The impact of the new EUDR regulation on the European forestry industry

ProPopulus team

The European Union’s recent Regulation on Deforestation and Forest Degradation (EUDR) has triggered a series of significant changes in the forestry industry, with the aim of promoting the sustainability and conservation of natural resources. In this article, we analyse how these regulations affect companies in the sector and what steps they need to take to comply with the new requirements.

Following on from the EU Timber Regulation, which prohibited the placing on the EU market of illegally harvested timber since 2013, one of the main changes introduced by the EUDR is the extension of the list of products concerned to soy, beef, palm oil, rubber, cocoa and coffee. (Click here to consult the detailed list)

This means that timber and timber products imported or sold on the EU market must demonstrate that their production has not contributed to deforestation or forest degradation. In addition, these products must have been produced legally, including with regard to social aspects, in their country of origin.

Operators and traders subject to proof of due diligence

Unlike the EUTR, which only applied to the first company to place timber and timber products on the EU market, the EUDR applies to the entire value chain and stipulates that those operators and traders, i.e. all companies that place timber and timber products on the EU market, must trace their supplies and demonstrate that they have performed due diligence. This involves carrying out a risk analysis to ensure that their supplies have not contributed to deforestation or forest degradation and, if necessary, taking all necessary measures to reduce this risk before placing the products on the market.

In addition, the requirements linked to Due Diligence have been extended to include the collection of information on the geolocation of the plots where the wood was harvested, as well as the date or period of production and the scientific name of the wood species.

Also new, operators will have to submit a due diligence declaration via an information system set up by the European Commission to obtain authorisation to place their products on the EU market or export them to third countries.

The EUDR will enter into force on January 1st 2025 with a 3 year transition period for wood harvested before EUDR enters into force during which the EUTR will continue to apply.

Impact on the forestry industry

For companies in the forestry sector, compliance with these regulations presents both challenges and opportunities. The due diligence process will require significant investment in terms of human and technological resources to collect and verify the necessary information. But compliance with the EUDR can enhance companies’ reputations by demonstrating their commitment to sustainability and environmental and social responsibility.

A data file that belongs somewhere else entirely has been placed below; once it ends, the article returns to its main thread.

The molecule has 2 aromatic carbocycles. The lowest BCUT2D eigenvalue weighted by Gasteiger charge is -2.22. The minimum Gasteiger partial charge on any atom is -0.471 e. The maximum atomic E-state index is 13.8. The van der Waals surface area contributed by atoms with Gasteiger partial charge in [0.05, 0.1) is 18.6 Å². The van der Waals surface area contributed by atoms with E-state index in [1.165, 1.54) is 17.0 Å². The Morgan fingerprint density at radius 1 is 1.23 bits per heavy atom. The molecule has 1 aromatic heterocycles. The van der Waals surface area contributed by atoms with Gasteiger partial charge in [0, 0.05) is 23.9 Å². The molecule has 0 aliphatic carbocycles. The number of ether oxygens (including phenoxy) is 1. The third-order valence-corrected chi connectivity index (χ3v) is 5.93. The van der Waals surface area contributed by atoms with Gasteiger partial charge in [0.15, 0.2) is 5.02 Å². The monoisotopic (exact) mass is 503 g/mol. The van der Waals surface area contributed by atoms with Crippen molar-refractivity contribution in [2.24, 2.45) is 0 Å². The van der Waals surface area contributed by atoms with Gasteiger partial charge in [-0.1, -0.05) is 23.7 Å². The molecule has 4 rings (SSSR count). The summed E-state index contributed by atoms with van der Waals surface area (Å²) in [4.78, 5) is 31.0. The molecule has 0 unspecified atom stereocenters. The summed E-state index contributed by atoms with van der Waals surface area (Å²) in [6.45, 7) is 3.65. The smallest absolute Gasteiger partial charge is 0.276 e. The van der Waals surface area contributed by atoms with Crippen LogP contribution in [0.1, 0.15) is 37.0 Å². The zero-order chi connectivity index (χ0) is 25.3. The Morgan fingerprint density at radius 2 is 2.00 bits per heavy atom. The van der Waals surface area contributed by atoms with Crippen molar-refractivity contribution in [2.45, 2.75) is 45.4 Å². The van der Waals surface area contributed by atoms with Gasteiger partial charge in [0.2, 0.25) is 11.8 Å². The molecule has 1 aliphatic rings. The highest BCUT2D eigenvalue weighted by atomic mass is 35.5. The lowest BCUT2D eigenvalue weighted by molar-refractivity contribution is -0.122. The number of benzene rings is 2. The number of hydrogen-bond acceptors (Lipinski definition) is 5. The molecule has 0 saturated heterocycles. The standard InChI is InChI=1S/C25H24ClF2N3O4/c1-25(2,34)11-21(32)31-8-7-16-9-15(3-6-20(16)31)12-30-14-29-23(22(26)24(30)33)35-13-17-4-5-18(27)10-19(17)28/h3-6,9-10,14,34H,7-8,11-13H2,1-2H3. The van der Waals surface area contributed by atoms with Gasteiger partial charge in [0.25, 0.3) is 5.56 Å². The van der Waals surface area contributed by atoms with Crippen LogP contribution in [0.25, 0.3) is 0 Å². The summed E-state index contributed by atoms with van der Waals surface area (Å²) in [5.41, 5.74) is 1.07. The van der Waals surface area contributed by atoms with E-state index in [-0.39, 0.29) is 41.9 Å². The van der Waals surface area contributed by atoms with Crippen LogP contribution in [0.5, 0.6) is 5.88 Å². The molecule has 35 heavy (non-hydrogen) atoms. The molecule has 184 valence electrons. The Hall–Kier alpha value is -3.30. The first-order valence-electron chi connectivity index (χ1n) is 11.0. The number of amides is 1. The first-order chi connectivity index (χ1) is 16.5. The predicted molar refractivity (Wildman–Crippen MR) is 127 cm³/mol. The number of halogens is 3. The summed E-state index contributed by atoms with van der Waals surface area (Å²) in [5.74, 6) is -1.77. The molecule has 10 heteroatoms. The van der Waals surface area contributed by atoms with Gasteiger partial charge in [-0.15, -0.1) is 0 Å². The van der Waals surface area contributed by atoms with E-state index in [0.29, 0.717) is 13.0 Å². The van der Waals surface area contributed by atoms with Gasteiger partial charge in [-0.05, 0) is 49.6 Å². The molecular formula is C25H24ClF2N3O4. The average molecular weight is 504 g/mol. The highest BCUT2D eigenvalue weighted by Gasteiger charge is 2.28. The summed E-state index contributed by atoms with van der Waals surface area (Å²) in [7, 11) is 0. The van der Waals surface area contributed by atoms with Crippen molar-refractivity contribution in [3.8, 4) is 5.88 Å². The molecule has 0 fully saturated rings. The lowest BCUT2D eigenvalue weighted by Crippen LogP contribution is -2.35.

The EUDR will also have an impact on international trade. Companies exporting wood products to the EU will have to comply with the must comply with the regulation’s requirements.

Even companies operating solely with domestically sourced wood within the EU must comply with the EUDR if they are introducing relevant products to the market. This underscores the universality of the regulation and its impact on the entire wood product supply chain.

As the forestry sector seeks alternatives to be best aligned with the requirements in EUDR, the promotion of European poplar plantations emerges as a strategic move. Poplar, renowned for its rapid growth and versatility, presents a viable alternative to traditional timber sources from higher risk origins.

Poplar as a sound alternative

Amidst a regulatory overhaul, investing in the renewal of poplar forests and plantations emerges as a strategic move for the European forestry industry. With approximately 450,000 hectares of poplar forests in the EU, primarily concentrated in Mediterranean countries, poplar cultivation offers a locally sourced, sustainable raw material that aligns with the urgent need for sustainable timber sources.

Investing in poplar cultivation not only addresses market demands but also fosters sustainability and economic growth. Sustainable poplar forests generate employment and support rural development, aligning with broader sustainability objectives. Furthermore, poplar’s renewability and recyclability reduce dependence on finite resources, offering a long-term solution to meet market demands while mitigating environmental impacts.

Challenges and opportunities

A common concern is whether national or individual company IT systems will be interoperable with the system set up by the European Commission.

Based on the latest information available from the Commission Expert Group on EUTR and EUDR there will be an API for which the technical specifications should be published by May and testing should begin by the month of July.

Source: European Commission

There are also many other challenges in the application of the regulation as there is a great level of complexity both in forest products as well as in the other commodities supply chains as well as during the transformation of these products. The European Commission is trying to address some of these questions through the publication of Frequently Asked Questions.

In summary, the new regulation represents a significant step forward in promoting sustainable practices in the forestry industry. Although it still raises major questions, it also offers opportunities to improve transparency, traceability and responsibility in the wood products supply chain.

By complying with these requirements, companies can not only comply with regulations, but also strengthen their position on the global market as players committed to environmental conservation and long-term sustainability.

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